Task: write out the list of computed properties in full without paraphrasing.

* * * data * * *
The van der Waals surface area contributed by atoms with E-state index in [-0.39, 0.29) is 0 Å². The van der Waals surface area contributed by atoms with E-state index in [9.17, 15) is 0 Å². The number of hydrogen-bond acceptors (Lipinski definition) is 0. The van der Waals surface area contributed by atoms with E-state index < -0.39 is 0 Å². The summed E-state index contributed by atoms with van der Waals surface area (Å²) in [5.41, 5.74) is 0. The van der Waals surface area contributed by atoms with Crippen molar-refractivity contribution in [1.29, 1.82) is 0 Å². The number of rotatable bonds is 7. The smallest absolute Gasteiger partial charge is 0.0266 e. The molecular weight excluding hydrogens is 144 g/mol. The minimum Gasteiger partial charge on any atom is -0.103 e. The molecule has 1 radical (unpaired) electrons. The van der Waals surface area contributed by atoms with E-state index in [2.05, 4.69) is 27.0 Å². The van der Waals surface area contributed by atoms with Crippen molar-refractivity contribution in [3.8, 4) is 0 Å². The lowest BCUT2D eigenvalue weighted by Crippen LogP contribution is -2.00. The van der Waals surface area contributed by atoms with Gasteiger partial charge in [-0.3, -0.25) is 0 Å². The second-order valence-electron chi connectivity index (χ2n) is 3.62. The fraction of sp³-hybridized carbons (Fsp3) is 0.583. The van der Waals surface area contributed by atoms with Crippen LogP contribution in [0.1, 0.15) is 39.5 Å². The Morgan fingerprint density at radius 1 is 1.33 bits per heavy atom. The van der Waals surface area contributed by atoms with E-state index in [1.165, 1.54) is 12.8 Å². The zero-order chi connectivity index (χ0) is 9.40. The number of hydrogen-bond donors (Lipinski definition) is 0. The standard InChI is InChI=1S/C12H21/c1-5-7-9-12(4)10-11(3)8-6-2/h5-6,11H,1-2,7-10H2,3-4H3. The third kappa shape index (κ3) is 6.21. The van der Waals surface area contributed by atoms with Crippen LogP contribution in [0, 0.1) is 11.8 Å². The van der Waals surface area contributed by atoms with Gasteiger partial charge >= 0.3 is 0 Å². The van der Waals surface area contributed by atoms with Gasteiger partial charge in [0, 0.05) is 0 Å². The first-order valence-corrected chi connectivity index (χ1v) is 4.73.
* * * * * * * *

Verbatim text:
The van der Waals surface area contributed by atoms with E-state index in [-0.39, 0.29) is 0 Å². The van der Waals surface area contributed by atoms with E-state index in [9.17, 15) is 0 Å². The number of hydrogen-bond acceptors (Lipinski definition) is 0. The van der Waals surface area contributed by atoms with E-state index < -0.39 is 0 Å². The summed E-state index contributed by atoms with van der Waals surface area (Å²) in [5.41, 5.74) is 0. The van der Waals surface area contributed by atoms with Crippen molar-refractivity contribution in [1.29, 1.82) is 0 Å². The number of rotatable bonds is 7. The smallest absolute Gasteiger partial charge is 0.0266 e. The molecular weight excluding hydrogens is 144 g/mol. The minimum Gasteiger partial charge on any atom is -0.103 e. The molecule has 1 radical (unpaired) electrons. The van der Waals surface area contributed by atoms with E-state index in [2.05, 4.69) is 27.0 Å². The van der Waals surface area contributed by atoms with Crippen molar-refractivity contribution in [3.8, 4) is 0 Å². The lowest BCUT2D eigenvalue weighted by Crippen LogP contribution is -2.00. The van der Waals surface area contributed by atoms with Gasteiger partial charge in [-0.3, -0.25) is 0 Å². The second-order valence-electron chi connectivity index (χ2n) is 3.62. The fraction of sp³-hybridized carbons (Fsp3) is 0.583. The van der Waals surface area contributed by atoms with Crippen LogP contribution in [0.1, 0.15) is 39.5 Å². The Morgan fingerprint density at radius 1 is 1.33 bits per heavy atom. The van der Waals surface area contributed by atoms with E-state index in [1.165, 1.54) is 12.8 Å². The zero-order chi connectivity index (χ0) is 9.40. The number of hydrogen-bond donors (Lipinski definition) is 0. The standard InChI is InChI=1S/C12H21/c1-5-7-9-12(4)10-11(3)8-6-2/h5-6,11H,1-2,7-10H2,3-4H3. The third kappa shape index (κ3) is 6.21. The van der Waals surface area contributed by atoms with Crippen LogP contribution in [0, 0.1) is 11.8 Å². The van der Waals surface area contributed by atoms with Gasteiger partial charge >= 0.3 is 0 Å². The van der Waals surface area contributed by atoms with Gasteiger partial charge in [0, 0.05) is 0 Å². The first-order valence-corrected chi connectivity index (χ1v) is 4.73.